Movie Review by Stephen Doyle
Starring: Kurt Russell, Scott Speedman, Michael Michele, Brendan Gleeson
Director: Ron Shelton
DARK BLUE is another epic of vice and mayhem from the ingenious, if twisted, mind of James Ellroy, author of LA Confidential and American Tabloid. Director Ron Shelton (TIN CUP, WHITE MEN CAN’T JUMP) and screenwriter David Ayer (TRAINING DAY) do a fine job, but the mesmerising, if nihilistic, vision of a debauched society with it’s finger pressed firmly on the self-destruct button is all Ellroy’s who wrote the story that this film is based on.
This film, like most Ellroy novels and film adaptations has a wild, sprawling complex beast of a plot, full of dramatic twists and turns. It would take me many hundreds of words to explain it so I am going to have to summarise it to an obscene extent. Eldon Perry (Kurt Russell), a morally-questionable detective, albeit a veteran one, and his wet-behind-the-ears partner Bobby Keough (Scott Speedman) are assigned to a prolific multiple homicide. The only trouble is that Perry and Keough soon discover that the murders are linked to their head-of-department Jack Van Meter (Brendan Gleeson).
Van Meter, meanwhile, already has his hands full, as he, along with his Special Investigations Squad (SIS), is being investigated by Assistant Chief Holland (Ving Rhames), the only person brave enough (or foolish enough?) to stand up to the powerful Van Meter and the SIS. All this, and much more besides, is happening in the foreground, while boiling away in the aptly chosen background are the infamous events following the real-life beating of black motorist Rodney King: the trial of the four white officers, and the savage rioting which takes place after their acquittal.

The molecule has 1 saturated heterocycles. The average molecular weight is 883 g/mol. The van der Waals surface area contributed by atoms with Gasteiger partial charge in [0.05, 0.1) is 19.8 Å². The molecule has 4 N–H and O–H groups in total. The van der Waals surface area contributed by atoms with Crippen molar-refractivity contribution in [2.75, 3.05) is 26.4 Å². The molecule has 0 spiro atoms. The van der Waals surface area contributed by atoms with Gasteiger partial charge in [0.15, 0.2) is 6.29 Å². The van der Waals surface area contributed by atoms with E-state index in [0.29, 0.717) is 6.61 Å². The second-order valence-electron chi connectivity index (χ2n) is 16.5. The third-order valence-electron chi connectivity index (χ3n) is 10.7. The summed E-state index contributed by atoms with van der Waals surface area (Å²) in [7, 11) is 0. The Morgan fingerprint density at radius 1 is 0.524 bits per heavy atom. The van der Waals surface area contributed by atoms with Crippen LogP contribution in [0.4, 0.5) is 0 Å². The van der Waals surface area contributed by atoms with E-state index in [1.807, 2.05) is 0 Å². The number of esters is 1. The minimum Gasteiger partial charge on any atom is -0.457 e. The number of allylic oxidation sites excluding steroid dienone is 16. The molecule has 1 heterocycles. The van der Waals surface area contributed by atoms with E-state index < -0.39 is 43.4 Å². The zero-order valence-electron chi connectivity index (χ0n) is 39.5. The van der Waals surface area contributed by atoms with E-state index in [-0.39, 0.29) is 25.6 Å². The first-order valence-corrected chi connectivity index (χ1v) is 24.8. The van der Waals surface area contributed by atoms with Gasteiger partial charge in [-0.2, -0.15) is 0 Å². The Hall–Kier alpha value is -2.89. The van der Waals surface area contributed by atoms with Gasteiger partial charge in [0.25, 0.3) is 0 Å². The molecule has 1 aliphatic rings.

This is rousing stuff, mainly because Shelton develops plot and character so carefully, and thus creates a sordid and detailed landscape, which I hope is not true to life, yet seems totally credible and convincing. I think Shelton manages to create this effect because he gives his characters plenty of room to breath; rapid pop video style editing and short pithy scenes are thankfully forsaken for more meaty and lengthy exchanges, which have a hint of improvisation about them. Having said this, the film does contain the occasional edge-of-the-seat set piece, in which the cops and robbers get their hands dirty. The most notable of these is a remarkable car chase near the end, which sees a sozzled Perry manoeuvring desperately through LA’s mean streets, which are teeming with hundreds of black rioters hungry for white blood.
This is, for the most part, refreshingly un-PC, and yet, disappointingly, the film ends up making one too many concessions to Hollywood convention, especially in the over the top theatrical ending which leaves all the loose ends tied up far too neatly. It’s a sad cop-out when the rest of the film is so realistic and unpredictable.
There are further faults, regarding character motivation, which dampened my viewing pleasure somewhat, yet this remains a film I am very excited about. I’ve spent many sleepless nights hypnotised by Ellroy’s tales of breathtakingly depraved and desperate characters caught up in equally depraved and desperate situations. I found DARK BLUE a decent translation of this style to the big screen.